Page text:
Time-Taming: Managing your Mindset
16/04/2013 - "Time-Taming: Managing your Mindset" by Donal Carroll
 
 

Time-taming: Managing your Mindset


Is your business time a prison or an open door??  


 In the Superleague of myths –eg Thatcher was successful, the city attracts the country’s best minds…where do managers’ claim that ‘they don’t have time’ fit? Last week, en route to a consultancy assignment with senior managers on ‘Transforming traditional talent management’ I overheard a woman at Clapham Junction complain that a colleague ‘didn’t have time to prioritise’. Later, when I asked my consultancy group (feedback session 6 months into the work) what their greatest challenge was and how they responded, the majority said –you guessed it – ‘lack of time’. Remember these are all senior managers, and can more or less, determine their own diaries.  And can I stress they had all demonstrated, 6 months earlier, ‘their commitment’- they were convinced this work would enable them to meet their challenges in new ways and overall, increase their organisational capability.  


So as a consultant or coach faced with this, how would you respond? And get beyond the temptation to argue with them, or berate them as POWs (Prisoners of their World/System)*1


 The fact that ‘not having time’ is said with great conviction, as a self-evident truth does not make it true. To be fair, in my meeting it was said in a guilty way, and I’m aware of the range of possible assumptions here– they’d done some work but not enough, weak engagement, poor results etc.  


Yes everybody’s busy but that’s a given not a determinant, and used like that, it can soon lead to ‘we never have time to do anything here but we have time to do it badly.. and repeat it’. Now most consultants know how to respond when managers say something like ‘there’s nothing I can do/things can’t improve’. With ‘timelessness’ I use transformative questioning. I ask not ‘how much time do you need?’ but ‘what kind of time - maintenance or development?’ Maintenance time usually triggers a response like ‘25 hrs a day to do even more of what I normally do’ whereas development time is transformative, in forcing the managers to address why they ‘never have time’.  See i2i Ideas into impact on Critical Difference website. This usually works.


However, at this meeting, I wanted to hold them accountable and build a powerful ‘You can’t stay here’**  ie the managers’ current psychological state, which determines their orientation to the work. This requires discomforting. I used Beware the Busy Manager (Heike Bruch/ Sumantra Ghosha, HBR Feb 2002) which asks are the least effective managers the ones who look like they are doing the most? It usually has quite an impact, bringing evidence that only around 10% of managers are effective. These 10% work inside out (deciding first what they must achieve then managing their environment including obviously, time) while most managers work outside in (accepting outside constraints, including time). The difference: the effective managers work with a strong sense of personal volition. The article is a sustained attack on ‘we can’t control what we do’.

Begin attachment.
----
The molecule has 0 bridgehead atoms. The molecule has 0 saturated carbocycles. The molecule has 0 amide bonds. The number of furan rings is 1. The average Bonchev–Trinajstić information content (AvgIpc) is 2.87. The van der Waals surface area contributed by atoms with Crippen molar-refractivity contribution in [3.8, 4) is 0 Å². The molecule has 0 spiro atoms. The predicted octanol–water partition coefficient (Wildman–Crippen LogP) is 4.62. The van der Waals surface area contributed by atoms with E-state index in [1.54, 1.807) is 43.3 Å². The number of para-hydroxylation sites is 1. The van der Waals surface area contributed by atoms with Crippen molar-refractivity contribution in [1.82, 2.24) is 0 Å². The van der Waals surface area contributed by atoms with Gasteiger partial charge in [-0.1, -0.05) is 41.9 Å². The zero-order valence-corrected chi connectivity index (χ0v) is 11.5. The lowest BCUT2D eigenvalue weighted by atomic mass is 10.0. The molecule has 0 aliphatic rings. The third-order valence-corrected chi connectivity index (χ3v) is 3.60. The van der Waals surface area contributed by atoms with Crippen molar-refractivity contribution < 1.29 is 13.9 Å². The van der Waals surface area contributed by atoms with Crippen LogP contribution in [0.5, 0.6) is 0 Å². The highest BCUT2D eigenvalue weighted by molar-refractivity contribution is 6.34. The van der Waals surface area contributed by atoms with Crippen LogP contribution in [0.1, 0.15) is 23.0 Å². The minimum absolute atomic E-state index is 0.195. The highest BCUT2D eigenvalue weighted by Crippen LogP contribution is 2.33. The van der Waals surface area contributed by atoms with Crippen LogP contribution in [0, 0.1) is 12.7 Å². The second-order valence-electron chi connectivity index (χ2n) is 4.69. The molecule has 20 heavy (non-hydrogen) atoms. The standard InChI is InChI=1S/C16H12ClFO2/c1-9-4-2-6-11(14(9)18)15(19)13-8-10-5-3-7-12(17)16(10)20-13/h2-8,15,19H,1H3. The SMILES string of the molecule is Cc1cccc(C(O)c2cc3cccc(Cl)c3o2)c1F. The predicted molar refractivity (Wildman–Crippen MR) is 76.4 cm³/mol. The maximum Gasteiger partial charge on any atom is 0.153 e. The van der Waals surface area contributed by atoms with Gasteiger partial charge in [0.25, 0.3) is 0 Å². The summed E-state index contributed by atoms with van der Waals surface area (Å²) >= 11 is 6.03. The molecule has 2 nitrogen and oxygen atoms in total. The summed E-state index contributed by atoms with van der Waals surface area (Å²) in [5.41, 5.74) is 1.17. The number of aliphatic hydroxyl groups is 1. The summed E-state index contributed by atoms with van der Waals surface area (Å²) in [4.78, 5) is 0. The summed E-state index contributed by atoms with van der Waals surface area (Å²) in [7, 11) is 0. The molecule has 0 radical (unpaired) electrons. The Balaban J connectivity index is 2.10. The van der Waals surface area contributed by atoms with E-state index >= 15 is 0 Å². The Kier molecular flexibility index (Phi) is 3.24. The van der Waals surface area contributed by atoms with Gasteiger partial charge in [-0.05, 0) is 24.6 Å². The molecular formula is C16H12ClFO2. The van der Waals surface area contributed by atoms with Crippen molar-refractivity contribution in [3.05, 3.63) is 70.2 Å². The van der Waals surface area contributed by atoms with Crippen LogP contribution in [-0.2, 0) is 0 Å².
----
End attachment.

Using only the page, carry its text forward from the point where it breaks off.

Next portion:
A key concept of ‘Transforming traditional talent management’ is the idea of mindset –how having a growth rather than fixed one can enable increased capability quickly.  We then discussed their time issue as one more of mindset. This moved things on. 


We ended with another extract from Ghoshal:


Managers are not paid to make the inevitable happen... In most organisations the ordinary routines of business chug along without much managerial oversight.  The job of managers therefore is to make the business do more than chug - to move it forward in innovative, surprising ways… 


How often, asked one manager, have staff called what we do ‘surprising’? 


 What approaches or techniques do you have as a coach or consultant, with traditional barriers or defensive issues arise, such as this one?  


 As for your time: prison or open door?


 Oh, going home, that familiar LT ‘we’re sorry for your delay’ at Vauxhall/Victoria. I got annoyed till I asked myself what I’d have done with an extra 15 minutes anyway!


Ref *1: The work of leadership Heifetz and Laurie HBR 1997    ** Coming soon ‘Gimme 5!’ a coaching technique based on this, on YouTube

 
 
 
 

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